10 Things Viome's Gut Test Can Reveal About Your Gut Microbiome
As Hippocrates said, “All disease begins in the gut.”
Hardly a day goes by without a research study or article that supports the connection between chronic disease and our own unique gut microorganisms. This research is completely changing the perception of what keeps us healthy and what makes us sick. When it comes to cutting-edge innovations in medicine, all signs point to the advances in microbiome technology.
There used to be a time when the words “gut microbiome” were met with confused looks but those days are long gone. Now everyone’s googling the latest diet to “improve their gut” or looking for the “magic” microorganisms in one-size-fits-all probiotics. Your unique gut microbiome contains trillions of microbes who interact differently than anyone else’s. If you want to optimize your health and know which foods are right for you—almost all of this information can be found in your microbiome, but the key is understanding yours and what you can do about it.
There are a lot of tests out there that offer personalized diet recommendations. Viome’s food recommendations are supported by an in-depth analysis of your living microorganisms and their behavior on a molecular level. Think of it as the Instagram to your inner world—a snapshot of what’s happening inside your body, and each day we're getting a bigger picture.
Curious to know some things this gut test can reveal about you? You may be more than a little surprised by what you find.
1. Spinach Isn’t a Superfood For Everyone
When it comes to fruits and vegetables, most of the advice you hear is to consume more, but certain components found in a variety of healthy foods may be difficult for you individually to break down. Foods containing oxalate are often anti-inflammatory, such as spinach, bran, beets, and certain nuts; however, if you can’t digest oxalate, you may find yourself accumulating too much of it. You see, when high levels of oxalate accumulate in our bodies, they can bind together with calcium and increase your risk of kidney stones.
We have discovered that many of our users have low microbial oxalate metabolism activity. For these people, limiting foods high in oxalate like spinach and almonds might be beneficial and keep your risk of kidney stones at bay.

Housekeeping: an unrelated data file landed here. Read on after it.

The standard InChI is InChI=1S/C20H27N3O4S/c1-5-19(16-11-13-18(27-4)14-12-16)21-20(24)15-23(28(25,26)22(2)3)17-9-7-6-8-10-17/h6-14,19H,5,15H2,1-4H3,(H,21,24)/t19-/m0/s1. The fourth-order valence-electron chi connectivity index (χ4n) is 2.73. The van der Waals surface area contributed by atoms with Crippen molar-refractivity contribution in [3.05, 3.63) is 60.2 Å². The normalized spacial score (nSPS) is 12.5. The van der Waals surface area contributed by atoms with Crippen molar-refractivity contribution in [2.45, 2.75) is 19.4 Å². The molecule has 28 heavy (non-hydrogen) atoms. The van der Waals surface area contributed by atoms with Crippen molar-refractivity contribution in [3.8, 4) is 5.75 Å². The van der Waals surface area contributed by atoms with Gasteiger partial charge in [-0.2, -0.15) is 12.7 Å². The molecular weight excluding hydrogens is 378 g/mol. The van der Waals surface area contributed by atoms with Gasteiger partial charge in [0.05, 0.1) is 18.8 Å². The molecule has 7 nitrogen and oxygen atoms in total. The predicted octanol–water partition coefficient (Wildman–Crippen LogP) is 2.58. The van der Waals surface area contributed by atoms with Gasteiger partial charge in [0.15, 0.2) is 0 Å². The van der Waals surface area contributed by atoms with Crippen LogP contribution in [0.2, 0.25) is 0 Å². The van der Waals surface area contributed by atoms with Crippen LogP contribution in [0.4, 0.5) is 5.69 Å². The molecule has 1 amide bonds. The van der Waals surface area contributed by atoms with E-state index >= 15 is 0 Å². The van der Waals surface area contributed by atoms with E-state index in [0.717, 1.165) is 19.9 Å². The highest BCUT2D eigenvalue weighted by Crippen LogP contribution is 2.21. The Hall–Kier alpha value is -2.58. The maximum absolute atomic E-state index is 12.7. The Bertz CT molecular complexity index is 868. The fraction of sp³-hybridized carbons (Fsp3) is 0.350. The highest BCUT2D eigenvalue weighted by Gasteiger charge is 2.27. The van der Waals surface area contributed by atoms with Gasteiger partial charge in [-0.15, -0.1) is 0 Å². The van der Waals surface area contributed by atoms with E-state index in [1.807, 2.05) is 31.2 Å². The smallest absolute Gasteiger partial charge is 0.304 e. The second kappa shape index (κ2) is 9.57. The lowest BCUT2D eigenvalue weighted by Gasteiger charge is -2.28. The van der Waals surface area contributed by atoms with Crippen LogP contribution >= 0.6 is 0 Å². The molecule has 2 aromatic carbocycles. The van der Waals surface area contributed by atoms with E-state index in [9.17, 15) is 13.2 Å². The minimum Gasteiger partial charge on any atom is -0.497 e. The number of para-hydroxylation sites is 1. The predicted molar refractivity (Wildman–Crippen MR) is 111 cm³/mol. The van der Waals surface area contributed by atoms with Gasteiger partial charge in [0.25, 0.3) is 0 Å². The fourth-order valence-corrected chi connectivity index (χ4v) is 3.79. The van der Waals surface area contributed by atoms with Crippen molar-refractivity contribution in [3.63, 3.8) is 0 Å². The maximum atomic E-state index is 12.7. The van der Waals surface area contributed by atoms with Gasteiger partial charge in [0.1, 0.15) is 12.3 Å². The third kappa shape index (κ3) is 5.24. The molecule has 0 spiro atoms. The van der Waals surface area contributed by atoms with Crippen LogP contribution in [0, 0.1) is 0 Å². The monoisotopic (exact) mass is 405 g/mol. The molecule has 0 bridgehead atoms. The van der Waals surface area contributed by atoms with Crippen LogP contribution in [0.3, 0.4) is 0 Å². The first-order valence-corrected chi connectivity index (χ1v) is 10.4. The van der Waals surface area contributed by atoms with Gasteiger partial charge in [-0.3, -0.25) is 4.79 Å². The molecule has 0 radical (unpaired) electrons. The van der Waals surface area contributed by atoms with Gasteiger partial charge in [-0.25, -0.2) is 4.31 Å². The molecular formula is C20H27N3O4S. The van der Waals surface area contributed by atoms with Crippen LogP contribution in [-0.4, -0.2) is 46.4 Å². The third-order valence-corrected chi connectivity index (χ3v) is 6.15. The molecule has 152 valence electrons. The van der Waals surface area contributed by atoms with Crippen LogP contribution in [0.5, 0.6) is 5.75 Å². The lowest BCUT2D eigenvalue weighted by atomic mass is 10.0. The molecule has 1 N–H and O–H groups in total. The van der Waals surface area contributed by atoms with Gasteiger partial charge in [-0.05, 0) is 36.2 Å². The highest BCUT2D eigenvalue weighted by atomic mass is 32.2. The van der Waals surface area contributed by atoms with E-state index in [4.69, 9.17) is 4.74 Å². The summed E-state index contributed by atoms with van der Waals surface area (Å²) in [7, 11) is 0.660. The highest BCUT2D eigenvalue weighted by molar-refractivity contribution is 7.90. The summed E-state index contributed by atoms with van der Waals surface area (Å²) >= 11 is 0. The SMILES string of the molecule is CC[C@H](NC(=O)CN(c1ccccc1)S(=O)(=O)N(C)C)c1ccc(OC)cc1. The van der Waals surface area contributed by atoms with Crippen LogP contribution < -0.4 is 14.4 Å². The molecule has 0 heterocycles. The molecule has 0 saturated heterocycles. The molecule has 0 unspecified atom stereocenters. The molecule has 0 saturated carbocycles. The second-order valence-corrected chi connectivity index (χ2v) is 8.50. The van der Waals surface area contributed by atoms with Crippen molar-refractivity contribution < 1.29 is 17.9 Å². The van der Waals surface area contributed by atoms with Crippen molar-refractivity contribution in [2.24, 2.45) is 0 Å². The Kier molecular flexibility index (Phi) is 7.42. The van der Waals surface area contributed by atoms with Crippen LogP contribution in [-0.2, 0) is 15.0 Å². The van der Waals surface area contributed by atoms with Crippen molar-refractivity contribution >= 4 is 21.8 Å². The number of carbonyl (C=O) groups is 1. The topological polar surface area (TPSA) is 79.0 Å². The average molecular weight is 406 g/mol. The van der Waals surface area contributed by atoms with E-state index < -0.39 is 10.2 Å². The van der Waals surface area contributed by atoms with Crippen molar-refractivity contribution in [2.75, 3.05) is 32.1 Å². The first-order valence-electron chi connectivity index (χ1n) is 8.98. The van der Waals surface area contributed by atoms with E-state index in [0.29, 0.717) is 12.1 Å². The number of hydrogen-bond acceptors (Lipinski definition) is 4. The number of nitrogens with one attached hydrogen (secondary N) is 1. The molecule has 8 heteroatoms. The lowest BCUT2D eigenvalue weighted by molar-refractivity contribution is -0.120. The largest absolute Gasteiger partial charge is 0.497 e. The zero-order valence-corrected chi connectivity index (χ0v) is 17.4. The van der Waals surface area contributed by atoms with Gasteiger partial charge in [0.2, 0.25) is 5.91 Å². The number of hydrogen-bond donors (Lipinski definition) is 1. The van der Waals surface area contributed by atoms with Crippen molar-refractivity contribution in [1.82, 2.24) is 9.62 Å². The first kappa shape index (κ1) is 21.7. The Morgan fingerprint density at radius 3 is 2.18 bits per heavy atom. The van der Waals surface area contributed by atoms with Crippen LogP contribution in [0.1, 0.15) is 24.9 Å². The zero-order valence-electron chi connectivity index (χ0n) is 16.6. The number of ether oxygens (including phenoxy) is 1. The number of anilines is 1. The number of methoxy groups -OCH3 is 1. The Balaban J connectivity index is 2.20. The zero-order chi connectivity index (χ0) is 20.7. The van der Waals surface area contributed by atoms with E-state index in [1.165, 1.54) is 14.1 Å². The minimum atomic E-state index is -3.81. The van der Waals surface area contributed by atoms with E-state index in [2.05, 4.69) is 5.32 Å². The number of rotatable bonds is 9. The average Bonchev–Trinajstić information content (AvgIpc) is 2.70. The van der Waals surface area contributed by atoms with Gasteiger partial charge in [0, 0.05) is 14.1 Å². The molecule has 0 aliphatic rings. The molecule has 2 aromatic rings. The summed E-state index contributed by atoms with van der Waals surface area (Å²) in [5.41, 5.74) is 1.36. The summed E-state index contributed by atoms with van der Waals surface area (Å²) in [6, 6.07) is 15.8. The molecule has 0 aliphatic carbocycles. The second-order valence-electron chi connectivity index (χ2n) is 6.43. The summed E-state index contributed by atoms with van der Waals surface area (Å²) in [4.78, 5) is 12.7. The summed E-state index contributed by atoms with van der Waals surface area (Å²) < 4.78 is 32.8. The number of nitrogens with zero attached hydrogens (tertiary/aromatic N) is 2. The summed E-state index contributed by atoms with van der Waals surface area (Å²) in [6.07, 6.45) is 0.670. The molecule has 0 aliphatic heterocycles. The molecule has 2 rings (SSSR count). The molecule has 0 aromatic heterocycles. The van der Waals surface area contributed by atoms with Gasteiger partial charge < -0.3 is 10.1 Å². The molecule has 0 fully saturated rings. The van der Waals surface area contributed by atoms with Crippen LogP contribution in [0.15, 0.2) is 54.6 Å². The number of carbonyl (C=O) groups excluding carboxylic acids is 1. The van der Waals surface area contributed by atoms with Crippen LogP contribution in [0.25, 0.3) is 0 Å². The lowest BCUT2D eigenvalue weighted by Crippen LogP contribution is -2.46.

2. Your Microbiome Can Impact Your Blood Sugar Response
The important thing to remember is that it isn’t the food you eat but what your gut microbiome does with the food you eat that matters most when determining what foods are “healthy” for you.
In a clinical research study from Viome, individuals consuming similar foods showed big differences in their glycemic response. This means that for some, when they consumed what they expected was a low glycemic food like a banana - their body responded like they had just eaten a piece of double-fudge triple chocolate banana bread with nuts...while others showed no effects at all.
This study shows a new perspective on how the gut microbiome may be influencing changes in people’s glycemic response and just ho w complex the interactions of our microbiome are between the foods we ingest and our bodies. It turns out, certain microbial activities (what the microbes are actually doing inside of you) can contribute to shifting how your body responds to foods that contain carbs by buffering the level of sugar being released into the bloodstream or even by spiking it. The glycemic response model actually uses various microbiome scores, as well as other input features to predict your glycemic response.
The Viome Recommendations Engine used the data from this study to create a model that can predict your glycemic response to foods (including fruits, vegetables, grains, and other types). Your response can help shape your food recommendations and classify them into ‘enjoy’ or ‘minimize’ or other categories for you individually.
3. Here’s Why That Broccoli You’re Eating Might Make You Gassy
There are tons of good reasons to increase your vegetable intake, but some people might be avoiding a healthy portion of broccoli because of those gassy side effects. Cruciferous vegetables like cauliflower or broccoli are full of nutrients like vitamins, minerals, and antioxidants like glucosinolates. Although these antioxidants can be potent warriors against illness, many people feel uncomfortable and bloated after consuming vegetables rich with glucosinolates. If your Viome test shows highly active pathways that result in sulfide gas, glucosinolates may not be good for you, because they can be turned into more sulfide gas by your gut microbiome. In such cases, foods like broccoli - rich with glucosinolates - may do more harm than good.
We've analyzed tens of thousands of people and learned that 30% of our users have high pathway activity for microbial sulfide gas production. Typically, preserved meats, dried fruits, and some alcoholic beverages can rapidly increase sulfide gas when these microbial activities are too high and can cause a “leaky gut.” This occurs when your intestinal lining doesn’t have “healthy boundaries,” with gaps allowing certain microbes and particles to slip from your digestive tract into the bloodstream. This starts a chain reaction from the barrier of the gut breaking down to causing low-grade chronic inflammation; if untreated, it can lead to various health conditions.